This isn't weird looking. It's what normal MCU code actually looks like.
What you have here is an example of the concept of memory-mapped peripherals. Basically, the MCU hardware has special locations in the SRAM address space of the MCU assigned to it. If you write to these addresses, the bits of the byte written to address n control the behaviour of peripheral m.
Basically, certain banks of memory literally have little wires running from the SRAM cell to the hardware. If you write a "1" to this bit in that byte, it sets this SRAM cell to a logical high, which then turns on some portion of the hardware.
If you look into the headers for the MCU, there are great big tables of keyword<->address mappings. This is how things like
TCCR1B etc... are resolved at compile time.
This memory-mapping mechanism is extremely broadly used in MCUs. The ATmega MCU in the arduino use it, as do PIC, ARM, MSP430, STM32 and STM8 MCU series, as well as lots of MCUs I'm not immediately familiar with.
Arduino code is the weird stuff, with functions that access the MCU control registers indirectly. While this is somewhat "nicer" looking, it's also much slower, and uses a lot more program space.
The mysterious constants are all described in great detail in the ATmega328P datasheet, which you really should read if you're interested in doing anything more then occationally toggling pins on an arduino.
Select excerpts from the datasheet linked above:
So, for example,
TIMSK1 |= (1 << TOIE1); sets the bit
TIMSK1. This is achieved by shifting binary 1 (
0b00000001) to the left by
TOIE1 bits, with
TOIE1 being defined in a header file as 0. This is then bitwise ORed into the current value of
TIMSK1, which effectively set this one bit high.
Looking at the documentation for bit 0 of
TIMSK1, we can see it is described as
When this bit is written to one, and the I-flag in the Status Register
is set (interrupts globally enabled), the Timer/Counter1 Overflow
interrupt is enabled. The corresponding Interrupt Vector (See
”Interrupts” on page 57) is executed when the TOV1 Flag, located in
TIFR1, is set.
All the other lines should be interpreted in the same manner.
You may also see things like
TIMSK1 |= _BV(TOIE1);.
_BV() is a commonly used macro originally from the AVR libc implementation.
_BV(TOIE1) is functionally identical to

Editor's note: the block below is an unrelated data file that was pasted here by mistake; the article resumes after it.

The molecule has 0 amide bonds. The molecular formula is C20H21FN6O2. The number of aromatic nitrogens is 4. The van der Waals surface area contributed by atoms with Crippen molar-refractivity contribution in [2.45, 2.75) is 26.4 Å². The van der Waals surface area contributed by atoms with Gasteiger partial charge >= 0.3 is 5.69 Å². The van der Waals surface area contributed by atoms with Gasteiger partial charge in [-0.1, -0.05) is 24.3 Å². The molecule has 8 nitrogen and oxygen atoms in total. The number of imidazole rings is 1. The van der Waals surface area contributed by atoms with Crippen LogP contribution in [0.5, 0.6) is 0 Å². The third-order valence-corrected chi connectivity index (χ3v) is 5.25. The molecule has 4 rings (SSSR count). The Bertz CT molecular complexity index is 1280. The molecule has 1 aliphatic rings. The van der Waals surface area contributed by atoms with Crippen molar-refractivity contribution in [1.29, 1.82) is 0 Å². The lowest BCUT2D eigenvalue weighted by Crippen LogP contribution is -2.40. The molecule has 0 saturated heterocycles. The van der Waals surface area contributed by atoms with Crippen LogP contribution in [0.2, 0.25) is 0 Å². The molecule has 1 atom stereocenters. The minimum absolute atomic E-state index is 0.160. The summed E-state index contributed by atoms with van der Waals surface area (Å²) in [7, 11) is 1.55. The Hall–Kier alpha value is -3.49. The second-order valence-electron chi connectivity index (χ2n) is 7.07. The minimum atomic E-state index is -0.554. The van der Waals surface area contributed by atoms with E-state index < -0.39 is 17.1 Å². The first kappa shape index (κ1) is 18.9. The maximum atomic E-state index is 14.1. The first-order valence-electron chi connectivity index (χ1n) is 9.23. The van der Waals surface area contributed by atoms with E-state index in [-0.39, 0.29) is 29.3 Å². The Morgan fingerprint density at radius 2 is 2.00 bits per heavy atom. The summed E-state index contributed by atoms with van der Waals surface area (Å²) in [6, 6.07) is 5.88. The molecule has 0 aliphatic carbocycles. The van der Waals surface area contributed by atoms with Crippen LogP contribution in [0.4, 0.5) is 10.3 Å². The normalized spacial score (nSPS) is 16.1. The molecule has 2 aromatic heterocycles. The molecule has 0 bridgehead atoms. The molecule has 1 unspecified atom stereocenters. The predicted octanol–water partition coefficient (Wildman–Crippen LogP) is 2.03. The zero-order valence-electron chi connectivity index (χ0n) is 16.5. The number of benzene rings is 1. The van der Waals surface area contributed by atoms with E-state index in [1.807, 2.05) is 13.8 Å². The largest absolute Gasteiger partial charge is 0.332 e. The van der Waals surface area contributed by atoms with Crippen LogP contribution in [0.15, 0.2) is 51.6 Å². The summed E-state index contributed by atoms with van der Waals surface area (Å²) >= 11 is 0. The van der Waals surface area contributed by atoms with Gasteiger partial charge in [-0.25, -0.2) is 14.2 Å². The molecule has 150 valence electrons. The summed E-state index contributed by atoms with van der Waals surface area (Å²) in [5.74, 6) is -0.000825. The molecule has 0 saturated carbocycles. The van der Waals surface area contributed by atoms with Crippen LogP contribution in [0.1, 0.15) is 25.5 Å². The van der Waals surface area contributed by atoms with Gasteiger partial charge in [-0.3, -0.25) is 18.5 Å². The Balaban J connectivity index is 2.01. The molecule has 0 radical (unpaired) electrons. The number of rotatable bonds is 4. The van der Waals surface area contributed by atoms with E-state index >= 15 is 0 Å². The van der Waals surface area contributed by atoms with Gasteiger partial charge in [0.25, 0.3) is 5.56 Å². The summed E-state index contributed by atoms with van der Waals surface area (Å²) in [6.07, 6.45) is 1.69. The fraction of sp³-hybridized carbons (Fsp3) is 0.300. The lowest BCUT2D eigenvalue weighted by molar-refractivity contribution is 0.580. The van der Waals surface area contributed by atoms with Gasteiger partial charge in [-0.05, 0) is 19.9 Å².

(1 << TOIE1), with the benefit of better readability.
Also, you may also see lines such as:
TIMSK1 &= ~(1 << TOIE1); or
TIMSK1 &= ~_BV(TOIE1);. This has the opposite function of
TIMSK1 |= _BV(TOIE1);, in that it unsets the bit
TIMSK1. This is achieved by taking the bit-mask produced by
_BV(TOIE1), performing a bitwise NOT operation on it (
~), and then ANDing
TIMSK1 by this NOTed value (which is 0b11111110).
Note that in all these cases, the value of things like
(1 << TOIE1) or
_BV(TOIE1) are fully resolved at compile time, so they functionally reduce to a simple constant, and therefore take no execution time to compute at runtime.
Properly written code will generally have comments inline with the code that detail what the registers being assigned to do. Here is a fairly simple soft-SPI routine I wrote recently:
uint8_t transactByteADC(uint8_t outByte)
// Transfers one byte to the ADC, and receives one byte at the same time
// does nothing with the chip-select
// MSB first, data clocked on the rising edge
uint8_t retDat = 0;
for (loopCnt = 0; loopCnt < 8; loopCnt++)
if (outByte & 0x80) // if current bit is high
PORTC |= _BV(ADC_MOSI); // set data line
PORTC &= ~(_BV(ADC_MOSI)); // else unset it
outByte <<= 1; // and shift the output data over for the next iteration
retDat <<= 1; // shift over the data read back
PORTC |= _BV(ADC_SCK); // Set the clock high
if (PINC & _BV(ADC_MISO)) // sample the input line
retDat |= 0x01; // and set the bit in the retval if the input is high
PORTC &= ~(_BV(ADC_SCK)); // set clock low
PORTC is the register that controls the value of output pins within
PORTC of the ATmega328P.
PINC is the register where the input values of
PORTC are available. Fundamentally, things like this are what happen internally when you use the
digitalRead functions. However, there is a look-up operation that converts the arduino "pin numbers" into actual hardware pin numbers, which takes somewhere in the realm of 50 clock cycles. As you can probably guess, if you're trying to go fast, wasting 50 clock cycles on an operation that should only require 1 is a bit ridiculous.
The above function probably takes somewhere in the realm of 100-200 clock cycles to transfer 8 bits. This entails 24 pin-writes, and 8 reads. This is many, many times faster then using the